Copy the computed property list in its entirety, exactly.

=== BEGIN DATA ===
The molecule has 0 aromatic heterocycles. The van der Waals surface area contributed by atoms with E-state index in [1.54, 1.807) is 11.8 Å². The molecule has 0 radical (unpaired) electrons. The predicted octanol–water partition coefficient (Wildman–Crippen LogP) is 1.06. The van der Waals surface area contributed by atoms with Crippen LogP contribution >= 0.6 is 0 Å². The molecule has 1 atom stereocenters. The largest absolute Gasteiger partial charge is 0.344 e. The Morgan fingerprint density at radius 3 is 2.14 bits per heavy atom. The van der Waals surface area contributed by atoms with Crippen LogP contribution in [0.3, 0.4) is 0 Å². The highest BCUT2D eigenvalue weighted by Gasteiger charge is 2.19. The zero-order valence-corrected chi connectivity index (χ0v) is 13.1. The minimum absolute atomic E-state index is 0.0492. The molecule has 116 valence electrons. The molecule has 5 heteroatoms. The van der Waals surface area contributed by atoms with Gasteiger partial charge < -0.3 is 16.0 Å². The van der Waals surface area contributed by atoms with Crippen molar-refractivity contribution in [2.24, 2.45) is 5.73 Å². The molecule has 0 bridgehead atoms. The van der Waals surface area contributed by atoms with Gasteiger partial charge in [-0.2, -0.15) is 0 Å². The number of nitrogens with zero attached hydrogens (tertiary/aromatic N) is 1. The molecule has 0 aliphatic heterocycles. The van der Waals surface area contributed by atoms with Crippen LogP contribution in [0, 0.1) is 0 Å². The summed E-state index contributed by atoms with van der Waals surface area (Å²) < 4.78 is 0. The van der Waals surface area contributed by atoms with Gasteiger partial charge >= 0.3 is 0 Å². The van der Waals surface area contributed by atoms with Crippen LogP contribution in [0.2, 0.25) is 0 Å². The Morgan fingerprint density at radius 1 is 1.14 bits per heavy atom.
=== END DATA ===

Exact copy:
The molecule has 0 aromatic heterocycles. The van der Waals surface area contributed by atoms with E-state index in [1.54, 1.807) is 11.8 Å². The molecule has 0 radical (unpaired) electrons. The predicted octanol–water partition coefficient (Wildman–Crippen LogP) is 1.06. The van der Waals surface area contributed by atoms with Crippen LogP contribution >= 0.6 is 0 Å². The molecule has 1 atom stereocenters. The largest absolute Gasteiger partial charge is 0.344 e. The Morgan fingerprint density at radius 3 is 2.14 bits per heavy atom. The van der Waals surface area contributed by atoms with Crippen LogP contribution in [0.3, 0.4) is 0 Å². The highest BCUT2D eigenvalue weighted by Gasteiger charge is 2.19. The zero-order valence-corrected chi connectivity index (χ0v) is 13.1. The minimum absolute atomic E-state index is 0.0492. The molecule has 116 valence electrons. The molecule has 5 heteroatoms. The van der Waals surface area contributed by atoms with Gasteiger partial charge < -0.3 is 16.0 Å². The van der Waals surface area contributed by atoms with Crippen molar-refractivity contribution in [2.24, 2.45) is 5.73 Å². The molecule has 0 bridgehead atoms. The van der Waals surface area contributed by atoms with Gasteiger partial charge in [-0.2, -0.15) is 0 Å². The number of nitrogens with zero attached hydrogens (tertiary/aromatic N) is 1. The molecule has 0 aliphatic heterocycles. The van der Waals surface area contributed by atoms with Crippen LogP contribution in [0, 0.1) is 0 Å². The summed E-state index contributed by atoms with van der Waals surface area (Å²) < 4.78 is 0. The van der Waals surface area contributed by atoms with Gasteiger partial charge >= 0.3 is 0 Å². The van der Waals surface area contributed by atoms with Crippen LogP contribution in [0.2, 0.25) is 0 Å². The Morgan fingerprint density at radius 1 is 1.14 bits per heavy atom.